From my window, I see my personal Garden of Eden. Rhododendron bloom. A blue jay perches on a railing. A woodpecker attacks suet. Squirrels nibble scattered seeds. Dew sparkles the lawn.
Geraniums, begonias, petunias and other varieties I can’t name spill from containers. A blue sky offers a backdrop to the forest, where trees recently turned green after the stark silhouettes of winter.
This is my happy place. Each morning I come here to talk with God, to read my Bible and pray, to praise God for Who He is and thank Him for His grace.
But my Garden of Eden is not a perfect place. This year the rhododendron sports only a dozen blooms, while other years blossoms covered the stalk. Birdhouses nailed to the side of a shed stand empty. Blackbirds crowd songbirds from feeders. Blue jays—selfish, bossy creatures—chase smaller birds away.
This year my husband applied what he thought was fertilizer as he planted our flowerbed. But when marigolds and petunias turned brown, he realized he had once added weed killer to that fertilizer to spread on the lawn. The bed had to be replanted. No hummingbirds have come by for a few days now. I need to refresh their feeders before they turn moldy.
Isn’t this how it is with life? There are the bright spots—the good health, the smooth relationships, the rewarding job. But then there are the niggling details that spoil perfection—the cancer, the argument, the annoying coworker.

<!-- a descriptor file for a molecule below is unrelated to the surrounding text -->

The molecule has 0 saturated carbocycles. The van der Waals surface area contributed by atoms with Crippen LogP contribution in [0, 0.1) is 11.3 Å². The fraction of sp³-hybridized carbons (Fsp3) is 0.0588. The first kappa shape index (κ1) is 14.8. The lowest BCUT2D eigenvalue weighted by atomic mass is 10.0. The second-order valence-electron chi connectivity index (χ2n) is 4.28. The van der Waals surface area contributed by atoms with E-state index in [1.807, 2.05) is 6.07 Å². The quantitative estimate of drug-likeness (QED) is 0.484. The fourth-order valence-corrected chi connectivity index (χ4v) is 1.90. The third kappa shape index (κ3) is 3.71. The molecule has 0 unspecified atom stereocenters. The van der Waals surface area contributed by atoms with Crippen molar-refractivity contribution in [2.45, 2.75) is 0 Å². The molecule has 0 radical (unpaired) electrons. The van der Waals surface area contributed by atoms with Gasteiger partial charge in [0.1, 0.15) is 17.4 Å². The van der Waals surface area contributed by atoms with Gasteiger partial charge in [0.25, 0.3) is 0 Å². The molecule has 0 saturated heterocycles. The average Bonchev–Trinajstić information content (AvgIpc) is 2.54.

The challenge is to focus on the good rather than the imperfect. The challenge is to see the good in others rather than their faults, the gorgeous blooms rather than the wilting plants.
Were I to focus on the imperfections of my Garden of Eden, I would see a deck that needs painting. Much to my husband’s dismay, squirrels sometimes take over the bird feeder. A rabbit dug a hole for a nest smackdab in the middle of our yard. I could get in a snit about all that and fail to enjoy the beauty.
But focusing on the negative is like focusing on the floater in my vision that recently annoyed me. Leftover from laser surgery to clear scar tissue, the floater was quite prominent when I looked at a plain wall. But in the busyness of the day, I forgot about it since 99.9 percent of my vision was clear.
I need to look at life like I look at my vision and my backyard Eden. Forget the imperfections and enjoy the grace of God. We all have much to be thankful for if we focus on the good and count our blessings. Here we go: 1, 2, 3, 4 . . . .